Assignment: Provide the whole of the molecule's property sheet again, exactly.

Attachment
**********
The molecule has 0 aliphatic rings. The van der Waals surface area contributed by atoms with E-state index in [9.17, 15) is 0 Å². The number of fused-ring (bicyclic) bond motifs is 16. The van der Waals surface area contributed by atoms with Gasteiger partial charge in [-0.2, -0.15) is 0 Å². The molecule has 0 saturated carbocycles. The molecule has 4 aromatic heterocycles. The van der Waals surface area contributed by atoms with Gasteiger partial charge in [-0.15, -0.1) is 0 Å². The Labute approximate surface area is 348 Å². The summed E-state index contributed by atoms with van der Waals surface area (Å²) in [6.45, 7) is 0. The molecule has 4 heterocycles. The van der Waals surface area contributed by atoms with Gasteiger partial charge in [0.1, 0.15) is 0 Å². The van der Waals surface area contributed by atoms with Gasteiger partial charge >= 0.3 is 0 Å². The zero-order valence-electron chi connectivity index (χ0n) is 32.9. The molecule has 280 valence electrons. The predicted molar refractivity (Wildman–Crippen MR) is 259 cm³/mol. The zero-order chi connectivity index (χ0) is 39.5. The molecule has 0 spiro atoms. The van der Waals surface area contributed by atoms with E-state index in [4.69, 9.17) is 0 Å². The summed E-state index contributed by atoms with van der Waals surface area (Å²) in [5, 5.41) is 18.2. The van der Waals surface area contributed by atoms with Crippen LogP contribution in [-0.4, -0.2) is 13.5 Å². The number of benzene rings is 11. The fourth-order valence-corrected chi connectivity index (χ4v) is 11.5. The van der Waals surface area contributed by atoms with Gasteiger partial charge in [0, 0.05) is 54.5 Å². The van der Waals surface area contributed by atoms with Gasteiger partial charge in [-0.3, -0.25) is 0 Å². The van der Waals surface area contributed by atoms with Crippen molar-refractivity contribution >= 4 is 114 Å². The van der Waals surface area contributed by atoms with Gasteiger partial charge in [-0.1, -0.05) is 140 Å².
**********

The molecule has 0 aliphatic rings. The van der Waals surface area contributed by atoms with E-state index in [9.17, 15) is 0 Å². The number of fused-ring (bicyclic) bond motifs is 16. The van der Waals surface area contributed by atoms with Gasteiger partial charge in [-0.2, -0.15) is 0 Å². The molecule has 0 saturated carbocycles. The molecule has 4 aromatic heterocycles. The van der Waals surface area contributed by atoms with Gasteiger partial charge in [-0.15, -0.1) is 0 Å². The Labute approximate surface area is 348 Å². The summed E-state index contributed by atoms with van der Waals surface area (Å²) in [6.45, 7) is 0. The molecule has 4 heterocycles. The van der Waals surface area contributed by atoms with Gasteiger partial charge in [0.1, 0.15) is 0 Å². The van der Waals surface area contributed by atoms with Gasteiger partial charge >= 0.3 is 0 Å². The zero-order valence-electron chi connectivity index (χ0n) is 32.9. The molecule has 280 valence electrons. The predicted molar refractivity (Wildman–Crippen MR) is 259 cm³/mol. The zero-order chi connectivity index (χ0) is 39.5. The molecule has 0 spiro atoms. The van der Waals surface area contributed by atoms with E-state index in [4.69, 9.17) is 0 Å². The summed E-state index contributed by atoms with van der Waals surface area (Å²) in [5, 5.41) is 18.2. The van der Waals surface area contributed by atoms with Crippen LogP contribution in [-0.4, -0.2) is 13.5 Å². The number of benzene rings is 11. The fourth-order valence-corrected chi connectivity index (χ4v) is 11.5. The van der Waals surface area contributed by atoms with Gasteiger partial charge in [0, 0.05) is 54.5 Å². The van der Waals surface area contributed by atoms with Gasteiger partial charge in [-0.3, -0.25) is 0 Å². The van der Waals surface area contributed by atoms with Crippen molar-refractivity contribution >= 4 is 114 Å². The van der Waals surface area contributed by atoms with Gasteiger partial charge in [-0.1, -0.05) is 140 Å².